In a report for the Toronto Star, Brendan Kennedy details how engineering students at the University of Toronto built a knuckleball pitching machine — the world’s first. Their goal was to be able to throw the same knuckleball every time, but they were unable to do so.
The project gave the students a greater appreciation for Blue Jays starter R.A. Dickey.
“The amount of control you need to throw the same knuckleball every time is unbelievable,” said Martin Côté, who along with Gordon, Jessica Tomasi and Queenie Yuan built the prototype as part of their fourth-year design project — adapting a regular pitching machine with PVC tubes, motors and a series of sensors that modulated the velocity and automatically set the ball in the same orientation before every pitch.
“The mystery of the knuckleball prevailed over our efforts,” said Professor David Sinton, a baseball-loving mechanical engineer who came up with the idea and supervised the project.
Dickey started for the Blue Jays on Saturday afternoon against the Tigers but lost after giving up five runs on 11 hits and two walks with one strikeout in 5 2/3 innings. The knuckleballer is 3-9 on the year with a 5.02 ERA, 1.39 WHIP, and a 64/42 K/BB ratio in 107 2/3 innings.
Update #2 (9:53 PM EST): For those who are still keeping tabs on this game, the top of the eighth inning just finished. The Jays have scored six runs, reducing their deficit to 8-6 against the Tigers. Following Carrera’s single to break up the no-hitter, the Jays singled twice more to knock in one run. Then, with Alex Wilson pitching in relief of Sanchez, Josh Donaldson singled to bring in two more runs. Wilson issued a walk and induced a pop-up before allowing a three-run double to Dioner Navarro. Bruce Rondon came in to relieve Wilson and uncorked a wild pitch before walking Justin Smoak to bring the go-ahead run to the plate. Rondon was able to get Kevin Pillar to pop up to end the inning.
Despite finishing four outs away from a no-hitter, Sanchez didn’t even qualify for a quality start. His final line: 7.1 IP, 3 H, 4 ER, 3 BB, 5 K.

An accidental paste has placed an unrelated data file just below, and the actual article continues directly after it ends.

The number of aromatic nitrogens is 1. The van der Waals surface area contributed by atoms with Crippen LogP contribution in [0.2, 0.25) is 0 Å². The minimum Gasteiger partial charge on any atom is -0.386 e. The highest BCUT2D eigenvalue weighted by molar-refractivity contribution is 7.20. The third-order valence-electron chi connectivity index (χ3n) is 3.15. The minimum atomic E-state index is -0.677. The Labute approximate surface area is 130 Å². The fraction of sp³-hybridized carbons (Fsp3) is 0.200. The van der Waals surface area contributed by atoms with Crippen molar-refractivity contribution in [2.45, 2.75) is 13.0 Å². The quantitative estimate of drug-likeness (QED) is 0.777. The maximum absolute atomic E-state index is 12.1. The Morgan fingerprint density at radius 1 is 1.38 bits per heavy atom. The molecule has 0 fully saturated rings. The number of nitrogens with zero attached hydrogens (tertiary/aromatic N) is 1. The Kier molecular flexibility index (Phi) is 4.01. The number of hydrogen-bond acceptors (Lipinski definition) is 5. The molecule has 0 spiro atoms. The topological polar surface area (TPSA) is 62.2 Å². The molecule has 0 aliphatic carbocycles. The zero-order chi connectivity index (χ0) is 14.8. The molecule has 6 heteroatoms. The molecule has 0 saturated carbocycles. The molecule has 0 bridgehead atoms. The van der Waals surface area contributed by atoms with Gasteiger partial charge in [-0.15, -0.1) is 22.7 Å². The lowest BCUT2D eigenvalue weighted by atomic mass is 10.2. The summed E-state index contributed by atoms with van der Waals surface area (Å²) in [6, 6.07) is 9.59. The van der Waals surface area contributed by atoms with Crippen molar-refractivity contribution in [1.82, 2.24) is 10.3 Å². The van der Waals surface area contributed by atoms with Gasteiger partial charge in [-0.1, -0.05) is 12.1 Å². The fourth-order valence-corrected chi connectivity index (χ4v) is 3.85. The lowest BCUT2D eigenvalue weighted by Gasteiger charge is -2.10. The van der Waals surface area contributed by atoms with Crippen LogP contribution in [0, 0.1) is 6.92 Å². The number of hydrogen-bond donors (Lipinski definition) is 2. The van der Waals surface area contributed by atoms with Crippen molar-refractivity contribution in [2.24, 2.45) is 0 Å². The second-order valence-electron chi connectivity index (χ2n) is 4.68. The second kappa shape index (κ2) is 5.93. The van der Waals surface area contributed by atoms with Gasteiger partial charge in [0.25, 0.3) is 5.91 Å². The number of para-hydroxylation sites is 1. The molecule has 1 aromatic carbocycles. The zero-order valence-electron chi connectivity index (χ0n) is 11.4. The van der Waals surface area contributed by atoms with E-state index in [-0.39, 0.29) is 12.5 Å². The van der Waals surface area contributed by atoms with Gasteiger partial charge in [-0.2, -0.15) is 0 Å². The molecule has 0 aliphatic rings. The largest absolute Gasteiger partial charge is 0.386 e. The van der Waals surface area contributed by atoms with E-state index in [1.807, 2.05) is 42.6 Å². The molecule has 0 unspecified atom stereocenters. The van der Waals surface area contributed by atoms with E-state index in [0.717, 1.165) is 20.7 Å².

Update (9:28 PM EST): Sanchez lost his no-hitter with one out in the eighth inning when Blue Jays outfielder Ezequiel Carrera flared a single to left center.
We have another no-hit bid in progress. Tigers starter Anibal Sanchez has held the Blue Jays hitless through seven innings in Friday night’s game at Comerica Park. It’s a doubly impressive feat considering the Blue Jays own the best offense in baseball by far, averaging 5.44 runs per game entering Friday’s action.
The only blemishes on Sanchez’s line are a pair of walks. The first was drawn by Edwin Encarnacion to lead off the second inning and the second came with one out in the seventh inning. Sanchez has struck out four. The Tigers have backed Sanchez with seven runs, five of which came in the fourth inning.
Stay tuned as Sanchez attempts to complete the no-no. It would be the second of his career, as he also accomplished the feat on September 6, 2006 as a member of the Marlins against the Diamondbacks.
Despite it seeming like a pitcher flirts with a no-hitter once every couple of days, only two pitchers have actually closed the deal on a no-hitter this year: Chris Heston for the Giants and Max Scherzer for the Nationals.
After pitching into the seventh inning in his major league debut against the Rangers last Saturday, Blue Jays left-hander Matt Boyd failed to record an out in his start tonight against the Red Sox.
Boyd allowed seven straight batters to reach base before being pulled. He walked one and gave up six hits in the frame, including back-to-back home runs from David Ortiz and Hanley Ramirez. Liam Hendriks allowed two inherited runners to score after Blue Jays manager John Gibbons brought the hook, so Boyd ended up being charged with seven runs.
In case you were wondering, this sort of thing doesn’t happen very often:
Boyd’s ERA increased from 5.40 to 14.85 with tonight’s clunker. Hey, it should only get better from here.